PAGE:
Hospitals worldwide brace for escalation of cancer cases

As countries end lockdowns and coronavirus-related restrictions gradually lift, hospitals are expecting to see an influx of cancer patients who may have delayed their care as the pandemic spread across the world, Bloomberg reports.

Cancer screenings and treatment fell globally, with the U.K., U.S., Spain and other countries reporting sharp drops. In the U.K., urgent hospital referrals for suspected cancer fell 60 percent in April, a Cancer Research UK analysis of National Health Service data shows. Similarly, routine cancer screenings fell 86 percent to 94 percent in the U.S. in March, according to Bloomberg.

Research shows that cancer survival rates in countries around the world are likely to drop due to delays in care as healthcare organizations race to keep up with the surge in COVID-19 patients.

And if cases continue to rise unabated by a vaccine or medical treatment, the backlog of cancer patients needing care will be even greater.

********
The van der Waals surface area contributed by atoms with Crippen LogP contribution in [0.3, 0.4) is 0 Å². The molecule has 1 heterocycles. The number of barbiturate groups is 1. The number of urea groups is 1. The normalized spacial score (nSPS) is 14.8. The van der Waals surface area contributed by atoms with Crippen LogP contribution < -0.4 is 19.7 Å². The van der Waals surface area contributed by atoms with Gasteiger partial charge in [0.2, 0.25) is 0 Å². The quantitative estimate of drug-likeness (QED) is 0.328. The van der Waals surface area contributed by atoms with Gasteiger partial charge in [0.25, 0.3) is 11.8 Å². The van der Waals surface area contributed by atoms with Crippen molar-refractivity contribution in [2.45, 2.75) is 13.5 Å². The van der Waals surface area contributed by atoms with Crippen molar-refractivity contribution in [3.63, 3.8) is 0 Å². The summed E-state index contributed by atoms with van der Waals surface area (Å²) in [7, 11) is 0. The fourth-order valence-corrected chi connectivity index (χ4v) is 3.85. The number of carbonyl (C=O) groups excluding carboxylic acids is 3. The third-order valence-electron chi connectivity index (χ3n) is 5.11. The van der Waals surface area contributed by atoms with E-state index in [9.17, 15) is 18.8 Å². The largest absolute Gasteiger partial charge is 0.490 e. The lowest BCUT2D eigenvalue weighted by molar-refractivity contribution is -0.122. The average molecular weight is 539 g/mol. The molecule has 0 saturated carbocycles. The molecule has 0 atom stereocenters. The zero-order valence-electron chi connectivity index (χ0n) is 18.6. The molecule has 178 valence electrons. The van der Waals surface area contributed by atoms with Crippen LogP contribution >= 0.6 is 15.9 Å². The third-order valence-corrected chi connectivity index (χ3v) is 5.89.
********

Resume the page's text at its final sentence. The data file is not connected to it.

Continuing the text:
"Clinicians have to make decisions about what's the greater risk: bringing someone into hospital and they might get coronavirus, or leaving them for three weeks, three months, and what will happen in the intervening time in terms of their cancer progressing," Genevieve Edwards, head of Bowel Cancer U.K., told Bloomberg.

Hospitals in countries like Italy and U.K. are trying to deal with the issue by creating cancer hubs, where patients can receive therapy away from coronavirus patients.

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More articles on oncology: 
Enrollment in clinical trials for cancer dropped as COVID-19 cases rose, study shows
Premature cancer deaths among racial minorities cost US economy millions, study shows
Affiliates of top cancer hospitals have lower survival rates, study finds



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